House of cards
Written by: Chereen
What hurts people the most is temporary support–the false assurance that someone will be there for you throughout your struggles, only to desert you halfway through. People want to help, but they have a set amount of tolerance and limited amounts of sympathy and empathy. Once these things run out, it becomes difficult to deal with someone who is still struggling with an adversity, a mental illness, or even grief. The person fighting their inner battle ends up feeling abandoned and betrayed.
People’s adversities do not just fix themselves overnight. Healing can take days, months, years, maybe even lifetimes. That does not mean that a person cannot smile throughout their struggles or laugh when appropriate. Their circumstances do not define them. However, support helps a person through the tough storm.
I can honestly say that I have friends who gave up on that aspect of my journey with grieving my father because they forgot that it happened. They got over it. Luckily, I apply what I learn as a therapist and a life coach alhamdulilah, and that helps me get through any pain I encounter. The most important thing I do for myself is be patient with my healing process and any struggle I endure. Even if others lose their patience because it is limited, if I am patient with what I am given I will always have myself. I must also say, despite the fact that some did give up on me, that I have also been blessed with kind-hearted friends who remember my dad more than I do–and I thank God for them everyday.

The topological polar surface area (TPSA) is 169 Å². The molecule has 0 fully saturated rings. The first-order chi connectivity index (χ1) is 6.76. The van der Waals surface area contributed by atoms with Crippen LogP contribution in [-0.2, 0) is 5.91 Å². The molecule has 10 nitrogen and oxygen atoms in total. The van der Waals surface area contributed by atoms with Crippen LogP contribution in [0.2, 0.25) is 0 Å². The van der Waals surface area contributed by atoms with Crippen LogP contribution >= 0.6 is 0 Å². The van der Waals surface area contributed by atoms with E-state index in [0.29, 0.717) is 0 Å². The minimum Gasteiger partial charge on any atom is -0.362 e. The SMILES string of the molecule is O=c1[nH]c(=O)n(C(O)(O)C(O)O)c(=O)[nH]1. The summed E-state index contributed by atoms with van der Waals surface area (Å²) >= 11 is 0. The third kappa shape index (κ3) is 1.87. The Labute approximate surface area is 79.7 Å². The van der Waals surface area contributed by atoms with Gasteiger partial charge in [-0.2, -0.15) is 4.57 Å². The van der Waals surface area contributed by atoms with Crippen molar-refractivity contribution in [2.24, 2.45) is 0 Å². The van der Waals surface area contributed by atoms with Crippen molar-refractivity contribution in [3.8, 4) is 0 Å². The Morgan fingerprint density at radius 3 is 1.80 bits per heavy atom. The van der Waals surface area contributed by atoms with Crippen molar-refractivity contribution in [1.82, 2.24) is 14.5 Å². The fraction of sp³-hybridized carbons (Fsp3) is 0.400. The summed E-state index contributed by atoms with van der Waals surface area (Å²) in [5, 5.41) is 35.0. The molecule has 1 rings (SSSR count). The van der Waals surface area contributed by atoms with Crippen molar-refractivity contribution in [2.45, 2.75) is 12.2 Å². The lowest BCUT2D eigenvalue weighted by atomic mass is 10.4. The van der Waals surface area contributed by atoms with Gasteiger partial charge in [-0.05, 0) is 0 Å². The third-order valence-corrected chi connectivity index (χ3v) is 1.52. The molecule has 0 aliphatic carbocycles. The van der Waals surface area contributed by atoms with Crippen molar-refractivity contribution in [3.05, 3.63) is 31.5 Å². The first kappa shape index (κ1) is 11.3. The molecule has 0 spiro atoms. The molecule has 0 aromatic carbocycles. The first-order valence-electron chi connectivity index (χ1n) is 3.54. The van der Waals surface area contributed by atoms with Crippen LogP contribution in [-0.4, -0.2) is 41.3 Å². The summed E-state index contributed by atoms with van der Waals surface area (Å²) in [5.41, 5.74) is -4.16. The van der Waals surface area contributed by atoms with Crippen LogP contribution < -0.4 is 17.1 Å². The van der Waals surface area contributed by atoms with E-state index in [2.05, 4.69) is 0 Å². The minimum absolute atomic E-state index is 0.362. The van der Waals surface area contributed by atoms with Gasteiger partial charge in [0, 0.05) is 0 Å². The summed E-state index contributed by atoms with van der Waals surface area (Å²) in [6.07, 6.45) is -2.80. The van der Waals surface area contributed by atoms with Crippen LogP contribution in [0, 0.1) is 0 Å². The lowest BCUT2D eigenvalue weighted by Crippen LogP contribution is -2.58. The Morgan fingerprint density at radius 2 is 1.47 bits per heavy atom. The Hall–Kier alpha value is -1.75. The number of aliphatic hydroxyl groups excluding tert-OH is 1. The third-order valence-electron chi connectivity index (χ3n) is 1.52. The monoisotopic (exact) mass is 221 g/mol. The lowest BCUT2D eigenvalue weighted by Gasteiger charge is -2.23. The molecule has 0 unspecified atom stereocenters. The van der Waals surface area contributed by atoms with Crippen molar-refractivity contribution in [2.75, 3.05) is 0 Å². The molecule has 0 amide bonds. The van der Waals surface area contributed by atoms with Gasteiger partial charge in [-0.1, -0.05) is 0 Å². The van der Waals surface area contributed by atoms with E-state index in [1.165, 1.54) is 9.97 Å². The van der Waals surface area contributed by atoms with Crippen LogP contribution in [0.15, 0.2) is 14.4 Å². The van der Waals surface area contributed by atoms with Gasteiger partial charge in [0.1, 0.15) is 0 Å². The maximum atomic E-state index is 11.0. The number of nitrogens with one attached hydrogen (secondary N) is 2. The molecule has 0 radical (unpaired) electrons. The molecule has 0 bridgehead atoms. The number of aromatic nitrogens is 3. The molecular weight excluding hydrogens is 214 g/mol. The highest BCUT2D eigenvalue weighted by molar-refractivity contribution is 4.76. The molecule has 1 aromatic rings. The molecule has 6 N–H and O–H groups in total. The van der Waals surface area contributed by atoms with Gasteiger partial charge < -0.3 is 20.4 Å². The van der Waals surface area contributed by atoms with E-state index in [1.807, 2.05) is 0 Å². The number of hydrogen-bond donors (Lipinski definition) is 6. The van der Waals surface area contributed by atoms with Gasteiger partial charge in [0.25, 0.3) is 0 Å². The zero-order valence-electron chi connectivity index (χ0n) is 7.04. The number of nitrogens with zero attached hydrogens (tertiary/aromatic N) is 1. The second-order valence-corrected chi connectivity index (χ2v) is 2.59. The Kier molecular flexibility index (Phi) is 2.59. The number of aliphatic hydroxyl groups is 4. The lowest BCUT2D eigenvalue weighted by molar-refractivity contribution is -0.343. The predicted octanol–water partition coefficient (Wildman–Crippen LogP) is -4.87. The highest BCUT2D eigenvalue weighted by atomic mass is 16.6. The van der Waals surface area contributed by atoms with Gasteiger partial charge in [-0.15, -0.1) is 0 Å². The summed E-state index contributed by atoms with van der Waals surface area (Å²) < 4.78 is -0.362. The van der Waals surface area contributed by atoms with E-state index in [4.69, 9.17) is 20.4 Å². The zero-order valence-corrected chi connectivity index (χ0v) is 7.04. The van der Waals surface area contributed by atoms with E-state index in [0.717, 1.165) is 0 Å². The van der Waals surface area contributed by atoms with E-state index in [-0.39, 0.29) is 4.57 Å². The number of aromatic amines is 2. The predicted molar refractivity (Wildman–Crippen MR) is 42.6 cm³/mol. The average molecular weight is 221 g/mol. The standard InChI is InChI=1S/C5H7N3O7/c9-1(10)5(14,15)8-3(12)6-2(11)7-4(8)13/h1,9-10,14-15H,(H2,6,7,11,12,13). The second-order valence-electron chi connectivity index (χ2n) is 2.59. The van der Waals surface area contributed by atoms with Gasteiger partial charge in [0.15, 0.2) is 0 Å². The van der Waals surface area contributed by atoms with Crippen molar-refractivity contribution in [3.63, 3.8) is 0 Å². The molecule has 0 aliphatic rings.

I want you to realize that if you know someone who is dealing with a messed up deck of cards, it is important to not give up on them. They might come out of their test stronger than you, and you might need them later. Trials are a universal test. Everyone is dealt their own dysfunctional deck of cards at some point and has to figure out a way to use them. With the right support, each of us can take that deck of cards we are dealt and build a house of cards–or even a home.